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Check out their finances before buying property in sectional title schemes

Roughly 20% of South Africa's sectional title schemes experience financial difficulties at some stage in their existence and a fairly high proportion of these actually end up in liquidation or having to arrange substantial loans.

"One has to accept that the controlling bodies of sectional title schemes, the body corporates, are often made up of people who have little or no accounting or financial experience", says Tony Clarke, Managing Director of the Rawson Property Group. "In some cases they may have agreed to move onto the board because the chairman asked them to do so in order to achieve a quorum."

In these situations, said Clarke, the levies charged are often insufficient to meet the scheme's expenses - and the problem is compounded by the levies not being efficiently collected, allowing some members to fall far behind on their payments. This, in turn, he said, leads to the building and grounds not being properly maintained, the insurance payments lapsing and security becoming neglected.

"Inevitably the value of the units then declines," said Clarke, "and at some point a massive intervention by funding organisations and/or management experts will be necessary to put the matter right."

What lessons should be learned from these all too common problems?

The first, said Clarke, is that all potential buyers of sectional title units should postpone their decision until they have seen the body corporate's financial accounts. By law, he said, these have to be made available to any member of the public who asks for them and the estate agent with whom they are dealing should regard this as his duty to get a copy for them.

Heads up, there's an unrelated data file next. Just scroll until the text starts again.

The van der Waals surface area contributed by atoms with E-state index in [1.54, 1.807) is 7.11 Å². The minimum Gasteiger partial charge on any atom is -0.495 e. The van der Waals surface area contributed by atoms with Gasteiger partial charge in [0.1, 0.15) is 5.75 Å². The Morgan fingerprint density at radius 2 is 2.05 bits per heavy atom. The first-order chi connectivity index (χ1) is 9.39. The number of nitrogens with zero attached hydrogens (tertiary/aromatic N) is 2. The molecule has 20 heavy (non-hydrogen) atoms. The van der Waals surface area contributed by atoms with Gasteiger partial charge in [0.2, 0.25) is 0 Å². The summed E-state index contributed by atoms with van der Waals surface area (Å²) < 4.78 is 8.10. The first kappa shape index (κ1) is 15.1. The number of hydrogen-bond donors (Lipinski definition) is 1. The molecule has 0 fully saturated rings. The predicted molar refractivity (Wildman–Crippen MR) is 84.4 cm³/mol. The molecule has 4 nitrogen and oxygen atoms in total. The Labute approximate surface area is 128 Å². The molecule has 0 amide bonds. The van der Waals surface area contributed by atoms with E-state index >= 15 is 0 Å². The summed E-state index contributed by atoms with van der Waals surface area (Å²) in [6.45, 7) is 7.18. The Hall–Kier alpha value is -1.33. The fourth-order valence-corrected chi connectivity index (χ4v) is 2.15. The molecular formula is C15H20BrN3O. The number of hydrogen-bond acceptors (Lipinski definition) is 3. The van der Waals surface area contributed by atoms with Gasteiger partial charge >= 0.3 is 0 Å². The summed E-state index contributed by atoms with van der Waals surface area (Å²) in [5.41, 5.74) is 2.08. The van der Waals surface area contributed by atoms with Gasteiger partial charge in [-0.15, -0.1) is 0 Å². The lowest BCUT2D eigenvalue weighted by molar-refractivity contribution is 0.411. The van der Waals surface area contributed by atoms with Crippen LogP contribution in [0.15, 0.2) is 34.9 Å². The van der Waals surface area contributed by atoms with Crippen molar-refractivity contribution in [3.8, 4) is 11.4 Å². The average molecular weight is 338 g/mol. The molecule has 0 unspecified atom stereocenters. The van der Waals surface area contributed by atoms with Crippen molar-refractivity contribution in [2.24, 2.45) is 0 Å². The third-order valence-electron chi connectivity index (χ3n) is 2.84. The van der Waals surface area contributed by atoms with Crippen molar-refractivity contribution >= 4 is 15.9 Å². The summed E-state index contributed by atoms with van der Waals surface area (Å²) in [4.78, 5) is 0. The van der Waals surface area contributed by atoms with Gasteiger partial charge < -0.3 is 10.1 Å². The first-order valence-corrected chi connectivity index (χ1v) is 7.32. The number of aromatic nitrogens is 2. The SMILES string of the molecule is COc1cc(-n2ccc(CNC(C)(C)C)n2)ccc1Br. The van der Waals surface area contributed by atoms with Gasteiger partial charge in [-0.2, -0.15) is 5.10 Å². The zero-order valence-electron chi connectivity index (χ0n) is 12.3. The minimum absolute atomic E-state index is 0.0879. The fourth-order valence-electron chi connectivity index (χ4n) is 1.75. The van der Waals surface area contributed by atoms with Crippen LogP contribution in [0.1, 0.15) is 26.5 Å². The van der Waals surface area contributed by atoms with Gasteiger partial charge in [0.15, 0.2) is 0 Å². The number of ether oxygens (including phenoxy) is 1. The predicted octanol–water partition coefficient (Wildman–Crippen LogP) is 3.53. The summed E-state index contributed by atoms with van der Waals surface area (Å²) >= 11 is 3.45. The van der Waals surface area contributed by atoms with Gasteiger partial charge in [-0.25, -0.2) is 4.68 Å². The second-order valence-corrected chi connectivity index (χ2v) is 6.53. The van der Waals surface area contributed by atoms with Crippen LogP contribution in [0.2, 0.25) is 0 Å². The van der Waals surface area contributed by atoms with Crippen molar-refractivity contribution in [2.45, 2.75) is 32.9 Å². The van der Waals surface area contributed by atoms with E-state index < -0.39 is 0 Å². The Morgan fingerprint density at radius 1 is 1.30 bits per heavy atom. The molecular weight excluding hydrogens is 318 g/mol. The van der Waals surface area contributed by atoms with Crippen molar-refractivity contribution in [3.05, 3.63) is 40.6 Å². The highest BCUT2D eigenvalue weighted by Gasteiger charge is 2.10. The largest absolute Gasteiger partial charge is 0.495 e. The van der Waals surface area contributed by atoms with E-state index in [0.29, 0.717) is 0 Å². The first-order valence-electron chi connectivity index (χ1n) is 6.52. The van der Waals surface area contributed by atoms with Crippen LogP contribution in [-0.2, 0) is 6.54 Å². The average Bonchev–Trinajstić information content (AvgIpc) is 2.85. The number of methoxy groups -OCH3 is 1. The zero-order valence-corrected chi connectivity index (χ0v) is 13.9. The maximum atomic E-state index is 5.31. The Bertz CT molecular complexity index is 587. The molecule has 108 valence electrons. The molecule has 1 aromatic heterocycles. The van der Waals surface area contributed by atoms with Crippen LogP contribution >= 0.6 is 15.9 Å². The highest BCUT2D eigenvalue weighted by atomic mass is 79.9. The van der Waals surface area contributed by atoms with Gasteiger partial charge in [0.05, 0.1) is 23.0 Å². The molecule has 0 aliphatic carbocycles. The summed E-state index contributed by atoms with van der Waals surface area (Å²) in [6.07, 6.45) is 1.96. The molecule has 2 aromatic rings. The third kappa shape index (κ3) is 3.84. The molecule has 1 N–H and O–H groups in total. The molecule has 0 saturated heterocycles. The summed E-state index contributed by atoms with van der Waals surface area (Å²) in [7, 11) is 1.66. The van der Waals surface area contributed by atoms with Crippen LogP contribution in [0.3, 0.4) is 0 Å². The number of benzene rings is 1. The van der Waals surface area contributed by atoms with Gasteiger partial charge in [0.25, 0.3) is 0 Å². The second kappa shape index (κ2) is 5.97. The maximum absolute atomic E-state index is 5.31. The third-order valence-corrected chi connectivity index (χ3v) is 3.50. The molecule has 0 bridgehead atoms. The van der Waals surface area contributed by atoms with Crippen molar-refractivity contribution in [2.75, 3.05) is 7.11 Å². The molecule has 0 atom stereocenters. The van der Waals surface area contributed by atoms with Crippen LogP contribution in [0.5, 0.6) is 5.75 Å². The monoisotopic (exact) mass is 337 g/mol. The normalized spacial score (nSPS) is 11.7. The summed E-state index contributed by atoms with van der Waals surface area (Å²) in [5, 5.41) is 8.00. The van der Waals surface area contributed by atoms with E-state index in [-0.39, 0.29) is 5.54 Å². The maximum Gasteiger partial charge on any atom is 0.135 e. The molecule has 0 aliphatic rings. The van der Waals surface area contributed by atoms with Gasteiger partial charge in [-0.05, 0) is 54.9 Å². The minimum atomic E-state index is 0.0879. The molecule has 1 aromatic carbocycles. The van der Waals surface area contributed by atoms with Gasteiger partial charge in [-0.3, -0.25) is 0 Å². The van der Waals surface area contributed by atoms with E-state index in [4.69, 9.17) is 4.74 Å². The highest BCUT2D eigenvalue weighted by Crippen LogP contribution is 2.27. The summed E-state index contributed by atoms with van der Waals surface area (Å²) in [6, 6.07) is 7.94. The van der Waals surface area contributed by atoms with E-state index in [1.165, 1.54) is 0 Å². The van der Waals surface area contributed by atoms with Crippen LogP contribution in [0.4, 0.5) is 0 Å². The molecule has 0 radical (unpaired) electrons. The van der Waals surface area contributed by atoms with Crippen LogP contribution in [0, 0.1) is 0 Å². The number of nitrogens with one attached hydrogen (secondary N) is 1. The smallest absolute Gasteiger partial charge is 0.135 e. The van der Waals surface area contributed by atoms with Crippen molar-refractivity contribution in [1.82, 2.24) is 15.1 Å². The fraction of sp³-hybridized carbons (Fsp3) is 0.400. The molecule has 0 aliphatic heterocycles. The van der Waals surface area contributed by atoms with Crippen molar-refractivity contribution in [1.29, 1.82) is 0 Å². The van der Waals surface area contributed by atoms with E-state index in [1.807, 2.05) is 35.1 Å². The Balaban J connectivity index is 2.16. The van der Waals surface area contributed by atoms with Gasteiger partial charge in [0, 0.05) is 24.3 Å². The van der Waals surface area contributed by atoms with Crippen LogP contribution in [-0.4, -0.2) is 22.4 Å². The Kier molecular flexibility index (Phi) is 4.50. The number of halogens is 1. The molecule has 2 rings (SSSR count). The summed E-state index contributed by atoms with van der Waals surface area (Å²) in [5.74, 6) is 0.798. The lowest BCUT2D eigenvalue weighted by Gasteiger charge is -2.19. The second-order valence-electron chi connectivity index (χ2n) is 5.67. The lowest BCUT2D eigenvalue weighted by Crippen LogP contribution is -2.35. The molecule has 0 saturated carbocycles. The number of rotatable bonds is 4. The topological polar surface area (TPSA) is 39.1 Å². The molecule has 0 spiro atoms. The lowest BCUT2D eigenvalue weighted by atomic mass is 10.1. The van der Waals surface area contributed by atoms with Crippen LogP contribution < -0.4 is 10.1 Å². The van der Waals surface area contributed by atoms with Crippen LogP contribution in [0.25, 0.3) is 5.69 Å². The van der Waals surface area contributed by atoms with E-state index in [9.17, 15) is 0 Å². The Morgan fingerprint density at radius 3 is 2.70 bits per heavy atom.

Once they have bought into the scheme, added Clarke, they should then also see it as a primary duty to attend every single annual general meeting, where the finances should be carefully scrutinized again.

"The main reason why many schemes do get into financial difficulty," said Clarke, "is that attendance at annual general meetings tends to be low and the committee is therefore unable to make decisions and operate in a way that is beneficial to the scheme as a whole."

Clarke also warned potential buyers contemplating purchasing in new multi-unit sectional title projects to beware of those where full sell out has not taken place yet and may take a very long time.

"In our experience it can be disastrous for a scheme to have large numbers of unoccupied units for months on end. Empty units are often not maintained and give a hollow, lifeless feeling to the complex. Furthermore, a high proportion of empty units will prevent the sold units from appreciating in value. It is essential, therefore, for the potential buyer to find out how fast the scheme is selling and to avoid one which is obviously sticking."

It is also important, said Clarke, to ascertain what percentage of the occupants are likely to be tenants.

"While it is true that many very successful projects have a high tenant proportion, in general, it can be said that owner-occupiers take more care of their homes than tenants do, especially in low cost areas. A big predominance of tenants could and possibly should serve as a warning sign to potential buyers."

In a well-run, adequately financed scheme, said Clarke, the residents will benefit for a wide variety of reasons. They will, for example, not be burdened with any of the usual external maintenance costs as these will be extracted from the levies. They will also enjoy security at a level difficult to achieve in a freestanding home and they can lock up and go in the knowledge that the unit will be safe.

In addition, said Clarke, they may also benefit from interaction with neighbours and participate in the scheme's communal activities, such as weekend braais, pool parties, gymnasium sessions, talks and film shows. This can be especially helpful to single people, single parents and those who are new to an area.

"Sectional title schemes continue to be the fastest growing property sector in South Africa," said Clarke, "and there are good reasons for this - but do take care not to buy into a badly run, inadequately financed scheme."


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